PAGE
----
April 26, 2012
The Ralph and Dora Rogers Memorial Scholarship
To Ralph and Dora Rogers, Kansas State University meant the world. It played a large role in their education as well as their children's. Most importantly, it was in Manhattan, a place they called home for 63 years.
They had three children, Gary B. Rogers, Mary Rogers McLachlan and May Rogers Ball, all of whom attended K-State. Gary Rodgers graduated in 1956, McLachlan in 1958 and Ball in 1963. They were a close-knit family and loved being part of the Manhattan community.
Gary Roger's life and work took him across the world, from Kansas to California, across mountains in Europe, through Egyptian deserts and to the highest peaks in Asia. And after a life well-lived, packed with adventures over thousands of miles, he never forgot his roots or the people and places that made his experience possible — including K-State. He died in 2010.
With a charitable bequest, Gary Rogers established the Ralph and Dora Rogers Memorial Scholarship to honor his parents and create opportunities for future generations of students to attend K-State and pursue their dreams. his sisters recently shared thoughts on his legacy, his life and the way their family bleeds purple – and white.
*Talk about your family's history with K-State.
McLachlan: I remember playing on the K-State campus as a child. We'd climb, roll down hills — it was a great place for kids to be. When we were older, there was no question as to where we'd go when we went to school. All these years later, no matter where I am, I follow the Wildcats, and I'm proud to have a K-State banner hanging outside my door.
Ball: Out of the five people in our family, four of us are K-State graduates. Mom would have, but when she was in high school, her mother died, and being the eldest sibling, she ended up staying at home to help take care of her family. K-State has always been part of our lives and we're all proud to be K-State alumni today.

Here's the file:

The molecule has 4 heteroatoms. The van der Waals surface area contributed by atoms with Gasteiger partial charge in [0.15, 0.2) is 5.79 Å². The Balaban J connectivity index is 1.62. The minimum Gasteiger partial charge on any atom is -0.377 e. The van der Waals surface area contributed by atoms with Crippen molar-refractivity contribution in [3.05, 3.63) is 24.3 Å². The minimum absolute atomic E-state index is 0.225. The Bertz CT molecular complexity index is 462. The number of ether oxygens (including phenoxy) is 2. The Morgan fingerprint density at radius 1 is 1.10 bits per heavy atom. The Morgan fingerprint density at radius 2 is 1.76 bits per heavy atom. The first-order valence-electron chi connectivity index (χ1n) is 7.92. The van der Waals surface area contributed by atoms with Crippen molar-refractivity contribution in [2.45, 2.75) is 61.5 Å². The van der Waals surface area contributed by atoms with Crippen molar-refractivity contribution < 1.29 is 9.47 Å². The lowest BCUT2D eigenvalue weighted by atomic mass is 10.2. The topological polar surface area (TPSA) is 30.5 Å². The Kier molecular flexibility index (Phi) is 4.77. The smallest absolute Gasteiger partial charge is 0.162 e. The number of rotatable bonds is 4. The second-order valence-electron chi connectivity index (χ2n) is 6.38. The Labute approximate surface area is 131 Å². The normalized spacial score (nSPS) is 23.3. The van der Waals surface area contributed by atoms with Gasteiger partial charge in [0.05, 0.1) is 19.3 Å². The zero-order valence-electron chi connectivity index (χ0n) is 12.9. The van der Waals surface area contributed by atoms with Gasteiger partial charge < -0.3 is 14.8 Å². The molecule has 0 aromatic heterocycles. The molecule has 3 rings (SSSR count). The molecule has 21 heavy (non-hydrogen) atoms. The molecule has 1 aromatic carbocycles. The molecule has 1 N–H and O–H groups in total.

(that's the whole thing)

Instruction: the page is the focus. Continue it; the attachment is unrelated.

*What kind of person was Gary?
McLachlan: He was funny — always pulling jokes — and fun to be around. At Christmas, he'd put green coloring in the mashed potatoes and color the gravy red. He was very intelligent, was a great hiker and loved to travel. He trekked in the Himalayas up to the base camp of K-2.
But he was also a great older brother, and we had lots of fun together as kids. He loved being older and “two years smarter.” He'd come to the dinner table and say, “Well, Mary, can you…” and then he'd talk about something he learned at school. He just knew how to talk to everybody and knew a lot about everything, so he could always meet you at your level.
Ball: He was a magnificent brother and an outstanding guy. He had so many interests and a wide circle of friends, but he was always very interested in other people. He'd meet people and find out their middle name, where they came from and where they went to school. He'd ask questions about this and that — where you had been, where you had grown up, what your last trip was. And he'd remember all of it. He had the sharpest mind.
*Why was philanthropy important to him?
McLachlan: I think it tells you what kind of person he was. He had a full-ride scholarship to K-State and the College of Engineering provided him with an education. I think he just saw that he needed to help others to be able to do that same thing. He gave to a lot of different causes. When he saw something that was worth doing and supporting, that was where his money went.
Ball: As the counselor at Manhattan High School, our father spent a lot of time helping graduating seniors get scholarships to go to college. He knew how much it meant to students who deserved to go to college but didn't have financial help. I believe Gary was very aware of that and thought that education was the key people needed to unlock the door to a good future. He wanted to give the same opportunities that he had to others.
*What does this mean to your family?
McLachlan: We are a very close family. I feel very fortunate that I had Gary as a brother and have May as a sister. It was National Siblings Day recently. May wrote me and said she couldn't imagine having a better brother and sister, and that our parents must have done something right. Mine and May's blood pumps purple and white, and Gary's did to the end.
Ball: Gary was just one in a million. I can't wait to see his name put up on the wall in Anderson Hall at the Celebration of Giving on May 19. We wouldn't miss it for the world. And we really had a wonderful evening with the Seaton Society in the College of Engineering this spring. We very much appreciate everything that K-State does.